4 Ways to Heal your Gut After Taking Antibiotics


For most of us, winter is not just associated with hot cocoa, cozy fireplaces, dazzling lights, and a chance to catch up with the relatives. It also comes with runny noses, achy bodies, and persistent coughs that just don’t seem to go away. Great. Our demanding schedules now include more doctor visits, tests, and prescriptions. Oh, winter.


Because we are *ahem* used to instant gratification and are eager for a quick fix, it’s not surprising that antibiotics are one of the more commonly prescribed medicines during these colder months. So common, that it is estimated that 4 out of 5 Americans are prescribed antibiotics each year. While they are effective at clearing up bacterial infections…A) We don’t always have a bacterial infection going on, and B) antibiotics are extremely damaging to your gut.


So even though you may begin to feel better, your intestinal tract is suffering from some pretty major consequences.


The damage.

 

What exactly is going on down there? There are 100 trillion microorganisms that line your intestinal tract and are responsible for proper digestion, immunity, and mental health. In fact, 60-80% of your immune system is located in your gut, and 90% of your neurotransmitters are produced there. (What’s a neurotransmitter? They help to regulate mood – example: serotonin – AKA the happy hormone. If you are not properly producing serotonin, you will feel bouts of depression.)


Anyway, maintaining a proper balance of bacteria and other microorganisms is crucial to the wellbeing of each of these areas.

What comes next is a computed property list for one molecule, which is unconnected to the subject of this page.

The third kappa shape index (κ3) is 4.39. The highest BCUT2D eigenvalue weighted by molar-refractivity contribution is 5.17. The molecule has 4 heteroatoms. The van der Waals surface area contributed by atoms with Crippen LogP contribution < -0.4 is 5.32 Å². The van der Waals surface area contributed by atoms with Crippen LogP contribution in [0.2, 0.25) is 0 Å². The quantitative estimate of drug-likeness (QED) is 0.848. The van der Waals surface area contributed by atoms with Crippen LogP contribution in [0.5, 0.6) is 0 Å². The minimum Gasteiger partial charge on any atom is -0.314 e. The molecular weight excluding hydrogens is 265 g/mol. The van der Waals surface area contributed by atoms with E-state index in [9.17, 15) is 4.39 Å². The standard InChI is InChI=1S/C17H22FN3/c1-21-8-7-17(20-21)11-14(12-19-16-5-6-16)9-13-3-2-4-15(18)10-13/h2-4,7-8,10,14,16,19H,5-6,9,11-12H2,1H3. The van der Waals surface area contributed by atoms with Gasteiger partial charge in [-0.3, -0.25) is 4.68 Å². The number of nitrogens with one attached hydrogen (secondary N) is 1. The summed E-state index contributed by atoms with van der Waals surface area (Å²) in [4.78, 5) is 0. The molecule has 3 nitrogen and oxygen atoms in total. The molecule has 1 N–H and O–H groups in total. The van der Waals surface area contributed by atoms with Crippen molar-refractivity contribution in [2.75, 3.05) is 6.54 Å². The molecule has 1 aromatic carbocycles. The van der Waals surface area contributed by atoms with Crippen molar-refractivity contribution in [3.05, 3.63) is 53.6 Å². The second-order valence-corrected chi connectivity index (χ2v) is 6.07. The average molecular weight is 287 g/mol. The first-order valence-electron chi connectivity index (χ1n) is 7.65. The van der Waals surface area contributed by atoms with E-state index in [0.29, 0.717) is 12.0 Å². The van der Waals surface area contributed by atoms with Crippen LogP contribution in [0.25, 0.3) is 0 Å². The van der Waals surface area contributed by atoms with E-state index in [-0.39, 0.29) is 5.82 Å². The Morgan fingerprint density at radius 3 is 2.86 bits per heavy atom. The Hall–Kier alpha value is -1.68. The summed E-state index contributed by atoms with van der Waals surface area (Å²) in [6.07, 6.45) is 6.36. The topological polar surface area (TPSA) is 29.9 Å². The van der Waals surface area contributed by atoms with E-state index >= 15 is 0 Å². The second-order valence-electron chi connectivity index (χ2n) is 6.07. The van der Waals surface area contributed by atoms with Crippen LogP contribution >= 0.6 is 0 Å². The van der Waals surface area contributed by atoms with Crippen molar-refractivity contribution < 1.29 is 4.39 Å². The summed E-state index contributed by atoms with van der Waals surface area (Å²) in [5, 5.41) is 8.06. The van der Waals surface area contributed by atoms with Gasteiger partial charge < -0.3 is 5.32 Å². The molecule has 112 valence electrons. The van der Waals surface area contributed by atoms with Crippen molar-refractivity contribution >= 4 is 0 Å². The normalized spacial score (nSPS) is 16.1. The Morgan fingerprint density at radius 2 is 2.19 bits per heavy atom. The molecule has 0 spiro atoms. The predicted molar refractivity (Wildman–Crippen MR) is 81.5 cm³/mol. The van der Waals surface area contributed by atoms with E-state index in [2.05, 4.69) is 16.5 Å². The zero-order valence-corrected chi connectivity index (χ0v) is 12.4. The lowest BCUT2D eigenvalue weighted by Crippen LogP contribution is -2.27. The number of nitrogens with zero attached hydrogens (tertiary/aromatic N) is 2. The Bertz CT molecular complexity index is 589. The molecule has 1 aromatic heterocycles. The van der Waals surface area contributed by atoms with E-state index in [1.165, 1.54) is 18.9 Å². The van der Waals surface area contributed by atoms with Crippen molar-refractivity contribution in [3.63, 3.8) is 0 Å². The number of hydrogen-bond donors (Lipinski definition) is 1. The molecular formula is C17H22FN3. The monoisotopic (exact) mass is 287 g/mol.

Taking antibiotics is … kind of like setting off an atomic bomb in your gut. Because antibiotics are not able to differentiate between good bacteria (probiotics) and the bad bacteria that are responsible for your infection, they will go in there and wipe everything out. This significantly disrupts that beautiful balance you (hopefully) had, and leaves you susceptible to the overgrowth of harmful organisms (e.g. candida), a weakened immune system, digestion problems, leaky gut, and a handful of other complications.


What to do.

 

Don’t worry. There is good news in this post. I hate being a Debbie Downer. You can restore your gut health after taking antibiotics and also be better prepared for any future decisions regarding the use of them.

 

1. Avoid processed and packaged foods

...and limit the consumption of foods high in sugar, trans fat, additives, and preservatives. Your gut will be especially susceptible to the harmful effects of these foods at this time. Instead, focus on eating healthy and repairing the damage with nourishing foods like bone broth. Bone broth contains a wide variety of minerals and a specific amino acid called glutamine, which can help repair the lining of the gut and restore normal gut function.

 

2. Recreate that delicate bacterial balance

...by replenishing the probiotics and prebiotics (which promote the growth of probiotics) in your gut. You can do this by consuming cultured foods (and) or supplements. The following foods are rich in probiotics: kefir, sauerkraut, kombucha, raw cheese, apple cider vinegar, tempeh, live cultured yogurt, miso, natto, and brine-cured olives. You can also take a probiotic supplement to naturally boost the good probiotics in your system. Ora Organics makes a high quality plant-based pre-and-probiotic capsule or powder that contains 20 billion probiotics. 

 

3. Try a natural antibiotic next time!

Did you know? - raw garlic contains allicin which is a powerful antifungal, antibiotic, and antiviral. Oil of Oregano is also a good choice because it contains antiviral, antibacterial, antifungal, antiparasitic, antioxidant and anti-inflammatory properties. (Both won’t taste great, but, hey they’ve been shown to work!)

 

4. Make a conscious decision.

Because The Center for Disease Control and Prevention estimates that more than half of all antibiotics used in this country are prescribed inappropriately, it is important to note that antibiotics are ONLY effective against bacterial infections (e.g. strep throat, some pneumonia and sinus infections) and NOT viral infections (e.g. the common cold, most coughs and the flu). So, be picky with your prescriptions, your gut will thank you!





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